Special Issuance Authorization Procedure
Coronary Artery Disease, Angina Pectoris, Heart Attack (Myocardial Infarction), Coronary Bypass Surgery, Angioplasty, Stent All Classes
A six-month recovery and stabilizing period must have elapsed after the coronary event or treatment intervention. The FAA will not consider any testing done prior to the end of the six-month recovery period.
After the recovery period, a current cardiovascular evaluation and all medical records will need to be sent directly to the FAA Aerospace Medical Certification Division in Oklahoma City. When the FAA clears your case, you will receive an authorization letter that allows the aviation medical examiner to issue you a medical certificate if you are found otherwise qualified.
The evaluation must include:
- A simple request for special issuance under FAR 67.401 (I am requesting special issuance under FAR 67.401);
- Copies of all medical and hospital records relating to your cardiac treatment. Hospital records should include admission history and physical, discharge summary, operative reports, pathology reports, daily progress notes, laboratory work, and all diagnostic test results, including complete ECG treadmill tracings (originals or legible copies), make, model, and serial number of implanted stents, if applicable.
A cardiovascular evaluation (submitted to the FAA within 60 days after testing) including:
- An assessment of personal and family medical history;
- Cardiac examination and general physical examination;
- Blood chemistry profile with fasting plasma glucose level and total cholesterol with HDL, LDL, and triglycerides;
- Statement regarding your medication dosage and frequency, functional capacity, modifiable cardiovascular risk factors, motivation for necessary change, and prognosis for incapacitation;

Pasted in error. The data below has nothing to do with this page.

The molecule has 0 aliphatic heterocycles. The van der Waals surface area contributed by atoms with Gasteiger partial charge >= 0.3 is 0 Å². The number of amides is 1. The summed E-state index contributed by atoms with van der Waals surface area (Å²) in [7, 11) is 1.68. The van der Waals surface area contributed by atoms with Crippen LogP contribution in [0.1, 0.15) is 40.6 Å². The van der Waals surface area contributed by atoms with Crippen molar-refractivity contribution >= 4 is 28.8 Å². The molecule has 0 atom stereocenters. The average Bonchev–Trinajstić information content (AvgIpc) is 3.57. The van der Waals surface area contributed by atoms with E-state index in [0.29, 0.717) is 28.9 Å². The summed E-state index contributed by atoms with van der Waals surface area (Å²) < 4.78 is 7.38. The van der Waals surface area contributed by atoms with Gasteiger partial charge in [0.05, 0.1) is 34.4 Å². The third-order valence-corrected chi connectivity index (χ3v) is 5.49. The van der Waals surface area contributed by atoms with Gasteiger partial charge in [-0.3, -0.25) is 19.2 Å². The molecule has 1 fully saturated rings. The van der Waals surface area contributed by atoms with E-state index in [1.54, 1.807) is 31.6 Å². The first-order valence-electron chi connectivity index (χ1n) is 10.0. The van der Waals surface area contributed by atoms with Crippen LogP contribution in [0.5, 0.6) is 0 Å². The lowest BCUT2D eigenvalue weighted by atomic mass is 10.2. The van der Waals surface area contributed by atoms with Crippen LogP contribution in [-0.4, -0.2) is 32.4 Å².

Maximal exercise treadmill stress test demonstrating functional capacity equivalent to completion of Stage III (9 minutes) of the 12-lead Bruce protocol. The Bruce protocol is a standard test in cardiology and is comprised of multiple exercise stages of 3 minutes each. At each stage, the gradient and speed of the treadmill are elevated to increase work output, called METS. Stage 1 of the Bruce protocol is performed at 1.7 miles per hour and a 10% gradient. Stage 2 is 2.5 mph and 12%, while Stage 3 goes to 3.4 mph and 14%.
The FAA expects testing to achieve 100% of maximum predicted heart rate (220 minus your age) and a maximum duration of 9 minutes if possible, unless medically contraindicated or prevented by symptoms such as fatigue, leg cramps, shortness of breath, or chest discomfort. If symptoms prevent you from attaining maximum heart rate, a limited test must reach at least 85% of the maximum predicted rate. If beta-blockers, calcium channel blockers, or digitalis-type medications are being taken to inhibit heart rate response, it may be necessary to discontinue the drugs for 48 hours before testing in order to attain adequate heart rate. Consult with your physician before discontinuing medication.
In situations where a treadmill exercise test cannot be done, drugs may be used in place of the treadmill test to increase heart rate. The FAA will consider this type of testing, but your cardiologist must include a detailed explanation as to the reasons for chemical testing.